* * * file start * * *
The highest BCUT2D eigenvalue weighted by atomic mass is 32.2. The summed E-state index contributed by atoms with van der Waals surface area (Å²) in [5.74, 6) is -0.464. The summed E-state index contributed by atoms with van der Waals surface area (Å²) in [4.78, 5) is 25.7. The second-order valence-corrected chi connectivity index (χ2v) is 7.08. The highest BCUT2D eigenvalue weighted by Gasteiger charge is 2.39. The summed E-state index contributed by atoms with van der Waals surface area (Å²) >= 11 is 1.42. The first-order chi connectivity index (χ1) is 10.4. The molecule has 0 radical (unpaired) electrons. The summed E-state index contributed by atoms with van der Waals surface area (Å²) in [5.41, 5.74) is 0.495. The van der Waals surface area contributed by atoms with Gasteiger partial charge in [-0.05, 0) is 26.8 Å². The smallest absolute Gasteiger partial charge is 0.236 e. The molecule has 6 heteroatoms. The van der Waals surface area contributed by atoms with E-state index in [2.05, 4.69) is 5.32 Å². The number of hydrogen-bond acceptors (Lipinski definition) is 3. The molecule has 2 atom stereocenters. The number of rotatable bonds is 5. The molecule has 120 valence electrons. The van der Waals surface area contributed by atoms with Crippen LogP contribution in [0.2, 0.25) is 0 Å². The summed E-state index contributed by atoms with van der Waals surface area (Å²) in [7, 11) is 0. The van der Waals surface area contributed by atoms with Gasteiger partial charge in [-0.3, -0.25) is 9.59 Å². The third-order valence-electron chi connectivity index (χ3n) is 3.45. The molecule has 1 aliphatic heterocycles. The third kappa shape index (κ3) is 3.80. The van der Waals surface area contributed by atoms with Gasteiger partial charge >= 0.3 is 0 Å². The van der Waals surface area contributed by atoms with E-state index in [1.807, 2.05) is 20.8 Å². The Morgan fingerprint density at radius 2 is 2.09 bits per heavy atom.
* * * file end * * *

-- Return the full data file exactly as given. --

The highest BCUT2D eigenvalue weighted by atomic mass is 32.2. The summed E-state index contributed by atoms with van der Waals surface area (Å²) in [5.74, 6) is -0.464. The summed E-state index contributed by atoms with van der Waals surface area (Å²) in [4.78, 5) is 25.7. The second-order valence-corrected chi connectivity index (χ2v) is 7.08. The highest BCUT2D eigenvalue weighted by Gasteiger charge is 2.39. The summed E-state index contributed by atoms with van der Waals surface area (Å²) >= 11 is 1.42. The first-order chi connectivity index (χ1) is 10.4. The molecule has 0 radical (unpaired) electrons. The summed E-state index contributed by atoms with van der Waals surface area (Å²) in [5.41, 5.74) is 0.495. The van der Waals surface area contributed by atoms with Gasteiger partial charge in [-0.05, 0) is 26.8 Å². The smallest absolute Gasteiger partial charge is 0.236 e. The molecule has 6 heteroatoms. The van der Waals surface area contributed by atoms with E-state index in [2.05, 4.69) is 5.32 Å². The number of hydrogen-bond acceptors (Lipinski definition) is 3. The molecule has 2 atom stereocenters. The number of rotatable bonds is 5. The molecule has 120 valence electrons. The van der Waals surface area contributed by atoms with Crippen LogP contribution in [0.2, 0.25) is 0 Å². The summed E-state index contributed by atoms with van der Waals surface area (Å²) in [7, 11) is 0. The van der Waals surface area contributed by atoms with Gasteiger partial charge in [-0.3, -0.25) is 9.59 Å². The third-order valence-electron chi connectivity index (χ3n) is 3.45. The molecule has 1 aliphatic heterocycles. The third kappa shape index (κ3) is 3.80. The van der Waals surface area contributed by atoms with Gasteiger partial charge >= 0.3 is 0 Å². The van der Waals surface area contributed by atoms with E-state index in [1.807, 2.05) is 20.8 Å². The Morgan fingerprint density at radius 2 is 2.09 bits per heavy atom.